Bauhaus and More
Tel Aviv is also a study in architectural fascination, not only because of its latest futuristic edifices, which have won praise from contemporary critics.
The architectural motifs of the medieval buildings in Old Jaffa’s port were further expanded under Ottoman and British Empire rule and then absorbed within Tel Aviv as the city began to grow. During the 1930s and hardly out of its teens, Tel Aviv was a stage for intensive development, with most of its architects coming from Europe and bringing with them the ideas of the modernist movement. They constructed what has become the largest and most impressive collection of Bauhaus architecture anywhere in the world, transforming parts of Tel Aviv’s central area into a source of beauty and even inspiration for those that seek out such aesthetic forms. Today, the city contains about 4000 building in the International Style, about 1100 of which have been earmarked for preservation - a project that is now beginning. The Bauhaus theme lends itself well for all sorts of events.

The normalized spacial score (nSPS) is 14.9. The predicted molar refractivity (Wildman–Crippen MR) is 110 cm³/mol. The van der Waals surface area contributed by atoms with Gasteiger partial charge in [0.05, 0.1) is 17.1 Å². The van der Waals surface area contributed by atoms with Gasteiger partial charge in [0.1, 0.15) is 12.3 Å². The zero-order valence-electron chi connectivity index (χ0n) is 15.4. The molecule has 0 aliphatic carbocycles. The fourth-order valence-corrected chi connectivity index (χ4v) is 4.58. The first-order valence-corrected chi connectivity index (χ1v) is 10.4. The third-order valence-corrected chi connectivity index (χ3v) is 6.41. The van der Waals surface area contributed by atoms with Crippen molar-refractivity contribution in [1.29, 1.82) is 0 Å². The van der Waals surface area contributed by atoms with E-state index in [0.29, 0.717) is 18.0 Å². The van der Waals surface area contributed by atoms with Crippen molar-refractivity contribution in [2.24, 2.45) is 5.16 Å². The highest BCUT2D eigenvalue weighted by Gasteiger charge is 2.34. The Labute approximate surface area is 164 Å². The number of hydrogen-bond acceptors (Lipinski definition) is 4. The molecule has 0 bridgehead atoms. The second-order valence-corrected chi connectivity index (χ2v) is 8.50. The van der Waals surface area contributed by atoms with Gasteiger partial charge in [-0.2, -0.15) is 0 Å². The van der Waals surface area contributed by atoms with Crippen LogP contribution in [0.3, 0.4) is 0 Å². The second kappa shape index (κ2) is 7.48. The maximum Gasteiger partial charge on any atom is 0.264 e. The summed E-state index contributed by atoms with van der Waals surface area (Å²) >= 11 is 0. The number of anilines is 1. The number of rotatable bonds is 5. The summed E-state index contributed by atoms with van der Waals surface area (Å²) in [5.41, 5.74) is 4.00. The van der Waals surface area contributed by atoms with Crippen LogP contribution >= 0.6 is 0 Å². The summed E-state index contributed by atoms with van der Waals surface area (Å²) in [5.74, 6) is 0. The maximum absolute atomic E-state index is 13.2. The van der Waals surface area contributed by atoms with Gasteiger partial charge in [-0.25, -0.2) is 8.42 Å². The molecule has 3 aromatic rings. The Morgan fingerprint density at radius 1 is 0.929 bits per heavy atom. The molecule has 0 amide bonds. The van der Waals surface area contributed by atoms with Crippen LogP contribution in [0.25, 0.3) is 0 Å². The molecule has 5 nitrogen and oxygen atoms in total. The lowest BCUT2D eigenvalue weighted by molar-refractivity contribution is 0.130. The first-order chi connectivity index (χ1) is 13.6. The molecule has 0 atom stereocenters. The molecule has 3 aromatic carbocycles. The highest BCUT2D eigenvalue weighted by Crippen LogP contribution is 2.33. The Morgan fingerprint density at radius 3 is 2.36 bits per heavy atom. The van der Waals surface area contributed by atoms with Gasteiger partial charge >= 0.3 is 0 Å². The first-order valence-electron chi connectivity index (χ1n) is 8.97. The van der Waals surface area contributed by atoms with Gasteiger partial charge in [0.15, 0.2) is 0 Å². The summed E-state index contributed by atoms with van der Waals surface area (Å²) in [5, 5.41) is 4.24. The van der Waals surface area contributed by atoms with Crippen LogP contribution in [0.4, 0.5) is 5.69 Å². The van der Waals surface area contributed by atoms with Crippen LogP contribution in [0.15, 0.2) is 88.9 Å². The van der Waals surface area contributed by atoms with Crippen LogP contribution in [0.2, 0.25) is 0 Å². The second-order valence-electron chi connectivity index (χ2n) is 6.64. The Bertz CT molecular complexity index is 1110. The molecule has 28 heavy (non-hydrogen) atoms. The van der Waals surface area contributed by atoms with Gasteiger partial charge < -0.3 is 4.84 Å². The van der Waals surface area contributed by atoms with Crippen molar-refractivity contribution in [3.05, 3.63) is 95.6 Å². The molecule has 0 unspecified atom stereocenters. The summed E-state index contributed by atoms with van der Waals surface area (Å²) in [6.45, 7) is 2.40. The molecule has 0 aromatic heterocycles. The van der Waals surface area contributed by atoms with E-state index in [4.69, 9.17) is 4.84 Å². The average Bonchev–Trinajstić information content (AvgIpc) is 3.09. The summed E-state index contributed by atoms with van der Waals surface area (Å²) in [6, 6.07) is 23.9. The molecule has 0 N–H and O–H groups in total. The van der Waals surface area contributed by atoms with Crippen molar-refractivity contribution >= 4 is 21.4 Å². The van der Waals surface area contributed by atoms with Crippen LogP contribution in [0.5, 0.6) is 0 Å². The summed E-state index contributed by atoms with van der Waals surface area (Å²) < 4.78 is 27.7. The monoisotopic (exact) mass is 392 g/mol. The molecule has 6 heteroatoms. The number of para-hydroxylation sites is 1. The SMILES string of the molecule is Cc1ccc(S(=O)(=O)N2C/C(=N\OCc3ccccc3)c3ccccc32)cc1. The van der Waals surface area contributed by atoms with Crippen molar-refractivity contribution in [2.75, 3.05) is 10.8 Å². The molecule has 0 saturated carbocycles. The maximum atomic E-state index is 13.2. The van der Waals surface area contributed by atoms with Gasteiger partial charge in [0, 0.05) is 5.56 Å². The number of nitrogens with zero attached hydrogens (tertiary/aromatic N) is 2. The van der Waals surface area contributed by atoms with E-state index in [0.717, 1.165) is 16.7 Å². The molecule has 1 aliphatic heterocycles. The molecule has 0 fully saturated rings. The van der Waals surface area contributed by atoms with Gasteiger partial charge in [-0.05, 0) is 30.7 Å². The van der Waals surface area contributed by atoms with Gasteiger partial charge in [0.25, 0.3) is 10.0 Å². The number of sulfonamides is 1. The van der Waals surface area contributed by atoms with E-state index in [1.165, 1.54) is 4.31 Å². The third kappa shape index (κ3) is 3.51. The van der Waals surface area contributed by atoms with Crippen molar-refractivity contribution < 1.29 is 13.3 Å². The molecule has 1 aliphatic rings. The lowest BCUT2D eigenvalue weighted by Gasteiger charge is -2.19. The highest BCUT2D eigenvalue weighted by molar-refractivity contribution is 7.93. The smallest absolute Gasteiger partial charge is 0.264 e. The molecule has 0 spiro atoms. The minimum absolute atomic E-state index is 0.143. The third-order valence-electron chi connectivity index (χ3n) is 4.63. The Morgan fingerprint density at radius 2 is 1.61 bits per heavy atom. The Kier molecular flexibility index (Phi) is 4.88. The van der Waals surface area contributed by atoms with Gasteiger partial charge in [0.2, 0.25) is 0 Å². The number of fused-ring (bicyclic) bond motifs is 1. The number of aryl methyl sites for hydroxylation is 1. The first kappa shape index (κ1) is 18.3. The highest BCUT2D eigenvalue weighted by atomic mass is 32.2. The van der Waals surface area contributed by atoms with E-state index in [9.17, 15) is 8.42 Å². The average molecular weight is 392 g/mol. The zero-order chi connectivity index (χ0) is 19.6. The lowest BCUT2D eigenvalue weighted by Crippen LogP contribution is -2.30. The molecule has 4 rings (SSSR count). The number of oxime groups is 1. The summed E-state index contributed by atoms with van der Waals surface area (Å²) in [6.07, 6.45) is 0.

While a large percentage of the better-known Bauhaus buildings in Tel Aviv can be found in the neighborhood of Rothschild Blvd., these remnants of Tel Aviv’s architectural history are located in many areas of the city, in the vicinity of Dizengoff Circle, for example, where an interesting cluster remains.
A few years ago Tel Aviv’s Bauhaus areas, named the “White City” since most of these buildings were covered in light shades of plaster that complemented the city’s warm temperatures most of the year, were declared a UNESCO World Heritage Site.
Elsewhere in the city, the campus of Tel Aviv University is also of fascination to architecture aficionados, and on a walking tour of the campus which the Association for Tourism Tel Aviv-Jaffa conducts every Monday morning (free of charge), visitors are introduced to buildings designed by eminent international architects, as well as to others ranging in style from Bauhaus to post-modernism to the neo-modernism of the 1980s and ‘90s.